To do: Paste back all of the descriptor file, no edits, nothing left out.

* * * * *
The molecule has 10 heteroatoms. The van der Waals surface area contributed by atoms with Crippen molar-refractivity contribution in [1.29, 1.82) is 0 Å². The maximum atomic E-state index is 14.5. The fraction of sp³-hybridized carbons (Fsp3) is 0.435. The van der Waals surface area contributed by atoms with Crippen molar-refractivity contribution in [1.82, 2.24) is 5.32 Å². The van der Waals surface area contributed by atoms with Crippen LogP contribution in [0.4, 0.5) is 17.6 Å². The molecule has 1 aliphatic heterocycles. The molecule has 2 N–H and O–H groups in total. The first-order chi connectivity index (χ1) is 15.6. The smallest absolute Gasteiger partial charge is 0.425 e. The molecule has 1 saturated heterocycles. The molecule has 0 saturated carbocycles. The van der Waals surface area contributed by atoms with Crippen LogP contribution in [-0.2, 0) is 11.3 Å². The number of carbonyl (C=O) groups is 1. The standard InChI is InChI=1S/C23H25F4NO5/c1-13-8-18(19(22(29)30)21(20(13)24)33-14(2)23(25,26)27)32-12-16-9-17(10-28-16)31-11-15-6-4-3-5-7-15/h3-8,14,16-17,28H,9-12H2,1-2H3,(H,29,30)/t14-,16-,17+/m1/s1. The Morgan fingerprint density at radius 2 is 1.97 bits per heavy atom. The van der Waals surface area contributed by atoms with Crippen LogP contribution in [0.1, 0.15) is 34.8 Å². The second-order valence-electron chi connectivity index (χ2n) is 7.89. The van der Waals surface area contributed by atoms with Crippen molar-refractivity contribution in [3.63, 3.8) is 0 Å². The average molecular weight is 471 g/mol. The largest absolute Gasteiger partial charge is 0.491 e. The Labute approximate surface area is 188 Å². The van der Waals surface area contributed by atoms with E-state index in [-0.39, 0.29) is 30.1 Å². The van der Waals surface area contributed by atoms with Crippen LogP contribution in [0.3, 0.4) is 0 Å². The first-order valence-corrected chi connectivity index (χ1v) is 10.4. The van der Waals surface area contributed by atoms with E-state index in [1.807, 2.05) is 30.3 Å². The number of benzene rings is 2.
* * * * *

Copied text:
The molecule has 10 heteroatoms. The van der Waals surface area contributed by atoms with Crippen molar-refractivity contribution in [1.29, 1.82) is 0 Å². The maximum atomic E-state index is 14.5. The fraction of sp³-hybridized carbons (Fsp3) is 0.435. The van der Waals surface area contributed by atoms with Crippen molar-refractivity contribution in [1.82, 2.24) is 5.32 Å². The van der Waals surface area contributed by atoms with Crippen LogP contribution in [0.4, 0.5) is 17.6 Å². The molecule has 1 aliphatic heterocycles. The molecule has 2 N–H and O–H groups in total. The first-order chi connectivity index (χ1) is 15.6. The smallest absolute Gasteiger partial charge is 0.425 e. The molecule has 1 saturated heterocycles. The molecule has 0 saturated carbocycles. The van der Waals surface area contributed by atoms with Crippen LogP contribution in [-0.2, 0) is 11.3 Å². The number of carbonyl (C=O) groups is 1. The standard InChI is InChI=1S/C23H25F4NO5/c1-13-8-18(19(22(29)30)21(20(13)24)33-14(2)23(25,26)27)32-12-16-9-17(10-28-16)31-11-15-6-4-3-5-7-15/h3-8,14,16-17,28H,9-12H2,1-2H3,(H,29,30)/t14-,16-,17+/m1/s1. The Morgan fingerprint density at radius 2 is 1.97 bits per heavy atom. The van der Waals surface area contributed by atoms with Crippen LogP contribution in [0.1, 0.15) is 34.8 Å². The second-order valence-electron chi connectivity index (χ2n) is 7.89. The van der Waals surface area contributed by atoms with Crippen molar-refractivity contribution in [3.63, 3.8) is 0 Å². The average molecular weight is 471 g/mol. The largest absolute Gasteiger partial charge is 0.491 e. The Labute approximate surface area is 188 Å². The van der Waals surface area contributed by atoms with E-state index in [-0.39, 0.29) is 30.1 Å². The van der Waals surface area contributed by atoms with Crippen LogP contribution in [0.3, 0.4) is 0 Å². The first-order valence-corrected chi connectivity index (χ1v) is 10.4. The van der Waals surface area contributed by atoms with E-state index in [1.807, 2.05) is 30.3 Å². The number of benzene rings is 2.